groaned. Wind stirred the rushes beside the lake. Clouds raced across the moon.
Six men stood on a California road, their shadows long in the moonlight. Off to
the east, toward Arizona, the lights of the Imperial Dam on the Colorado River
glowed in the sky. One of the men said quietly, "One, two, three." On
the count of three, they broke into applause. Just as abruptly they stopped.
From the distance came a tiny noise, something between a trill and a rattle.
Most people might have assumed it was just another rustle in the brush. But it
was, in fact, the call of a bird. "Black rail!" shouted one of the men.
"Black rail!" It was 3:19 a.m.
one of these men had written long ago, "are compact, rather hen-shaped
birds of secretive habits and mysterious voices...." Except for the hen
part he could have been describing the members of the group he was with this
windy morning. If their actions only occasionally seemed secretive, they were
The writer who
described the rail was Roger Tory Peterson, a 74-year-old naturalist who,
through his field guides to birds of East and West, is one of the people most
responsible for popularizing bird watching in America. As they heard the call
of the black rail, Peterson and the rest of the group were starting off, a
month ago, from the southeastern tip of California on a 500-mile trek through
the state, hoping to set the North American record for most species of birds
spotted or heard in a single day. The other team members were Don Roberson, a
30-year-old former attorney now devoting his life to watching and writing about
birds; Laurence C. Binford, 48, an ornithologist; Jeri Langham, 40, a professor
of plant ecology at California State University at Sacramento: Benjamin (Mike)
Parmeter, 50, a physician; and John Parmeter, 21, Mike's son and a senior
majoring in chemistry at the University of California, Berkeley. Everyone but
Peterson, a New Englander, was from California; they were all expert birders.
Among them they held 16 records.
seemed empty, but the rail, announced by John Parmeter, was already No. 4 on a
list on which the first entry had been made more than an hour earlier with the
hoo, hoooo, hoo, hoo of a great horned owl hunting in a date palm grove. Bird
No. 2 was checked off when the silhouette of a barn owl, perched precariously
on a telephone wire, brought the team's van to a shuddering halt so the members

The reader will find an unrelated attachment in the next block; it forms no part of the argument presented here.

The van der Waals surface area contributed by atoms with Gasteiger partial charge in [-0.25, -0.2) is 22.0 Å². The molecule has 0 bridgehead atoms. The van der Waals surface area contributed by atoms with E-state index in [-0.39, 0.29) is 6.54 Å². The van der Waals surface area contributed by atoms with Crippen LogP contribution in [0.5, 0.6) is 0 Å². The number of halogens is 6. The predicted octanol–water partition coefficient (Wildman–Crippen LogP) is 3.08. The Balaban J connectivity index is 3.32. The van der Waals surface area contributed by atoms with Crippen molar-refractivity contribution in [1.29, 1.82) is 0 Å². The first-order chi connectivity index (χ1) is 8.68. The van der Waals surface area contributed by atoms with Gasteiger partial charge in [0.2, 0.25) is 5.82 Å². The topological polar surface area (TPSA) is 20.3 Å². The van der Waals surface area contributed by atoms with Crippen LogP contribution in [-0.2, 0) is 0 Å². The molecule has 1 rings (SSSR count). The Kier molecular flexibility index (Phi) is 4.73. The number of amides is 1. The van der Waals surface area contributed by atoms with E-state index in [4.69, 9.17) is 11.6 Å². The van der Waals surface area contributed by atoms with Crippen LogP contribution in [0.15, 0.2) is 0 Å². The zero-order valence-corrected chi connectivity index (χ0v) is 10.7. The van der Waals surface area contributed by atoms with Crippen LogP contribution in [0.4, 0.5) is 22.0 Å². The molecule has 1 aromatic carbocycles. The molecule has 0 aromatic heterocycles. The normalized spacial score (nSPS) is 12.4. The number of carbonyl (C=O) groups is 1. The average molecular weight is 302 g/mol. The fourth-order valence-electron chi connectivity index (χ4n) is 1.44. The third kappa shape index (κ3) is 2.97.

could check it out by shining a flashlight into the bird's pale, amazed face.
And just before the black rail the birders had heard the call of a screech
It had made a
sound that Peterson, whose descriptions are known for their whimsy, has called
"a series of hollow whistles" with the rhythm "of a small ball
bouncing to a standstill."
The day itself
would produce a lot of bounce but little standing still. With four birds down
and 231 to go to tie the record, set by Peterson with a different team in Texas
a year earlier, every moment was carefully scheduled on a computer printout
prepared by Roberson, the day's organizer. This was the featured event of the
Audubon Society's annual fund-raising birdathon, a nationwide competition in
which people make pledges for each bird seen. The society had invested between
$3,000 and $4,000 in Peterson's group because they had secured pledges of about
$80 per bird.
Most of the money
was spent on equipment. The rented van, first of a series, was capable of 80
mph. which Langham soon proved. At the airport in Yuma, Ariz., just across the
California border, a twin-engined Cessna 414 waited, ready to carry the team
from locality to locality: Yuma to the Salton Sea and then to the high desert,
the mountains and, finally, to the coast and the Monterey Peninsula.
becoming an increasingly popular pastime. Peterson's books broke new ground for
amateur naturalists, beginning in 1934, by pointing out the special
characteristics of each North American bird's shape, color, mannerisms and
calls that make it instantly recognizable in the field. Birders soon began
testing how fast they could identify birds using Peterson's clues. The result
was a competition called the Big Day, in which individuals or teams spot or
hear as many species as they can during a 24-hour period. The world record for
this demanding event is 331, set by two Americans in Peru on Sept. 5, 1982. But
Peterson's team would be pleased with 236. On Roberson's computer list of
possibilities for this day in these places, there were only 263 species.
On the road where
they'd heard the black rail, Peterson drifted a short distance from his team,
the wind blowing his white hair as he listened for sounds in the rush of wind.
"I always like the first bird," he said later, "and the first one
to announce that morning's here." At 4:22 the quiet of the darkness, which
hitherto had been filled only by the croakings of bullfrogs and the distant
hooting of owls, was at last broken by a clear, strong, cheering sequence of
notes out over the water. "Song sparrow!" shouted John Parmeter. They
were up to No. 13 as dawn began to break.
In what seemed
like mere moments it was light, and the team careened down the road to a new
site, a thicket of mesquite alongside the Colorado River where a sign warned
DANGER, SIREN INDICATES LARGE RELEASE OF WATER. Here they spread out, listening
intently and peering through their binoculars. One of the rules set by the
American Birding Association for a Big Day requires that all team members stay
within voice contact of one another. Another stipulates that 95% of the birds
spotted must be recognized by every team member.